Tuesday, August 2, 2011

Property & Religion: The Eruv

Sometimes it's ok to mix public property and religious purpose:


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What the video here doesn't capture is that an eruv requires an additional mandatory legal component. In order to create a valid eruv under Jewish law, a local government official must issue a (ceremonial) lease of the enclosed area to the Jewish community for a (nominal) fee. This lease is essential because it symbolically converts the public domain into a private space. The enclosed space then allows Orthodox Jews to carry objects outside their home on the Sabbath.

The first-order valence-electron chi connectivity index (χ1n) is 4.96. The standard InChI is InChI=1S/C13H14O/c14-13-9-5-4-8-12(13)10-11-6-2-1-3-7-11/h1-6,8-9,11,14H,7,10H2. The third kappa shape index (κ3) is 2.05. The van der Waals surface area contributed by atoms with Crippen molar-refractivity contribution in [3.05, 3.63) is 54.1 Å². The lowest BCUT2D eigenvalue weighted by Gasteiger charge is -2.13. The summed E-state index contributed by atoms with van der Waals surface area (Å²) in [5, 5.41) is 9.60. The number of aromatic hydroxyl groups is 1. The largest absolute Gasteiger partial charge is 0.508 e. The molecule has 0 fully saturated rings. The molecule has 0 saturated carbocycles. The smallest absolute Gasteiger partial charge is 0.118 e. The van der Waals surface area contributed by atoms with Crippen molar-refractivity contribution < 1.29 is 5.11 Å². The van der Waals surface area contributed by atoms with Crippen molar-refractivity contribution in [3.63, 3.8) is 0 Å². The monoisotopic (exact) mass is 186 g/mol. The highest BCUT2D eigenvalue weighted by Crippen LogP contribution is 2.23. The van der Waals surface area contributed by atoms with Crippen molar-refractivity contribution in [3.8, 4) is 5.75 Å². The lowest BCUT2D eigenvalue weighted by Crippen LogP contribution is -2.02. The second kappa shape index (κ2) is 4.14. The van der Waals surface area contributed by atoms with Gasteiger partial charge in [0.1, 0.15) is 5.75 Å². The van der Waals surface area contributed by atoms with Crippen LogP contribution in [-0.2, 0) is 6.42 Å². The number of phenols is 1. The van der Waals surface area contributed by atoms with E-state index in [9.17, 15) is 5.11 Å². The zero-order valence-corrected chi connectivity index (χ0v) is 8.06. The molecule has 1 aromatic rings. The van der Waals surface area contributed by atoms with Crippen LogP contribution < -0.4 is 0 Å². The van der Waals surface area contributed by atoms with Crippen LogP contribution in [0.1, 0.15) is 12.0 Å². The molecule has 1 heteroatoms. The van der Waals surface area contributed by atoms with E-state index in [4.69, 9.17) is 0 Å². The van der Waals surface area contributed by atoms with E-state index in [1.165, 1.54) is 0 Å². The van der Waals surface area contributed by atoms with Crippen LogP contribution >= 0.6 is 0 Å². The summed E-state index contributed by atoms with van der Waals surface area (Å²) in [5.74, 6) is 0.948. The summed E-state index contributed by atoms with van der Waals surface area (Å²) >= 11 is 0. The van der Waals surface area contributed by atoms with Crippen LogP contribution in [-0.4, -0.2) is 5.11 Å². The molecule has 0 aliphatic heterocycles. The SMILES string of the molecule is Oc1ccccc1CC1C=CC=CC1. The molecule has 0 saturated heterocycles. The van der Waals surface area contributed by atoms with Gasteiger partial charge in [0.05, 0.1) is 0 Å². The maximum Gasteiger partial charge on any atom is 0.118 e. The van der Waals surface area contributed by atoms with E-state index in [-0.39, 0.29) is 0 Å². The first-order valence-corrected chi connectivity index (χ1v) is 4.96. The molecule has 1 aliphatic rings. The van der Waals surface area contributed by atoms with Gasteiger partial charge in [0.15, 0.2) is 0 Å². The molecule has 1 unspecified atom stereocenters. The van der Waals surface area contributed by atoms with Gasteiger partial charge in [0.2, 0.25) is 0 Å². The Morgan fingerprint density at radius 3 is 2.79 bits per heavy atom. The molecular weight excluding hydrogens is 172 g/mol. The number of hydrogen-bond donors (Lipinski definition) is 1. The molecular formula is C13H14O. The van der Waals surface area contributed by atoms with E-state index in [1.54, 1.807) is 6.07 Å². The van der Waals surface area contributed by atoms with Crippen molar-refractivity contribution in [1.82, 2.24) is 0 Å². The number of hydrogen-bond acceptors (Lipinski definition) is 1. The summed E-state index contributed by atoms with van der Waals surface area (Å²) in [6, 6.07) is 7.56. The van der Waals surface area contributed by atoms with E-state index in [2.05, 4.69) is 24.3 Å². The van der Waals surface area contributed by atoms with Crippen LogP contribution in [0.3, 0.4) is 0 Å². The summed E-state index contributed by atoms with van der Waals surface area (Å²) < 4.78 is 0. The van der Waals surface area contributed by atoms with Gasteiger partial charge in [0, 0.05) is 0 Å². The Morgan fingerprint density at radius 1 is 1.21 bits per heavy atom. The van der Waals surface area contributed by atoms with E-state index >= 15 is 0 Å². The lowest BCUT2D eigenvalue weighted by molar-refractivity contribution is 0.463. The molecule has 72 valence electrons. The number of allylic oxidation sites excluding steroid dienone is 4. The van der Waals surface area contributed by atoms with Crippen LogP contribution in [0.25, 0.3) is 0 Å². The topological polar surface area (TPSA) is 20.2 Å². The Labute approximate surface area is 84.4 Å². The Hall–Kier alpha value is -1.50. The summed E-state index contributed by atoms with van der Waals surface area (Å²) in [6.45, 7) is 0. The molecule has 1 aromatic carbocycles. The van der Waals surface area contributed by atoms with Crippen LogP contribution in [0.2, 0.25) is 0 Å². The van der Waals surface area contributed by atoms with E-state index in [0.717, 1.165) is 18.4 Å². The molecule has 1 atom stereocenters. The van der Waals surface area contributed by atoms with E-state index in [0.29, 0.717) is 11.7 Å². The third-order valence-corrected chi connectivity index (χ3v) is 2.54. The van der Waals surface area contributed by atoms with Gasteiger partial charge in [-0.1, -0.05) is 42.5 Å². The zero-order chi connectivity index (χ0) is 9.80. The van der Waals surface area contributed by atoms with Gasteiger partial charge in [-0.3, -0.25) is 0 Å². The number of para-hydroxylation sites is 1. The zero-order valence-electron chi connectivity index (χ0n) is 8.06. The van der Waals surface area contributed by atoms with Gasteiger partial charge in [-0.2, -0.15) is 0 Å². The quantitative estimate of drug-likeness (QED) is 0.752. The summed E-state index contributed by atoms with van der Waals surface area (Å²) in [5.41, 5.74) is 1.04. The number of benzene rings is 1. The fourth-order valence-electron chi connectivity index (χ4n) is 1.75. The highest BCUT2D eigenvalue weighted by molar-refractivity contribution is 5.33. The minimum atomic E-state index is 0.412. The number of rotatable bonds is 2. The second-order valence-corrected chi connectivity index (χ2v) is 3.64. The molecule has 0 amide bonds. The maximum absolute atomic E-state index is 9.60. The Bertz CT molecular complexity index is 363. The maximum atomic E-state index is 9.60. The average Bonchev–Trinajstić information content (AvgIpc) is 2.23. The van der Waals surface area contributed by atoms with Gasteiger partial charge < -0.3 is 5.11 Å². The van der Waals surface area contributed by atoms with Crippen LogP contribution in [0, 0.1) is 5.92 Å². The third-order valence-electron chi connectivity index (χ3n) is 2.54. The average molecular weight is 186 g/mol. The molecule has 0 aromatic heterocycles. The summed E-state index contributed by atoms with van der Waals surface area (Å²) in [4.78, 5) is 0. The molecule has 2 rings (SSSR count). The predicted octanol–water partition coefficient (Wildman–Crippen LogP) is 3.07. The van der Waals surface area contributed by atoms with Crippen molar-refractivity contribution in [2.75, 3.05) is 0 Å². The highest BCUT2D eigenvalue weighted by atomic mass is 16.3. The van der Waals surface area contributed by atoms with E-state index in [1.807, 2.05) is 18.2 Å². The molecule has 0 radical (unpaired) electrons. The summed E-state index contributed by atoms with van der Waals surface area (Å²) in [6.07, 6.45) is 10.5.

For an extended scholarly discussion of eruvs and the disputes they've generated, see Alexandra Susman, Strings Attached: An Analysis of the Eruv Under the Religion Clauses of the First Amendment and the Religious Land Use and Institutionalized Persons Act.

Steve Clowney

(HT: Thanks to Ashira Ostrow for the discussion of the eruv at SEALS)


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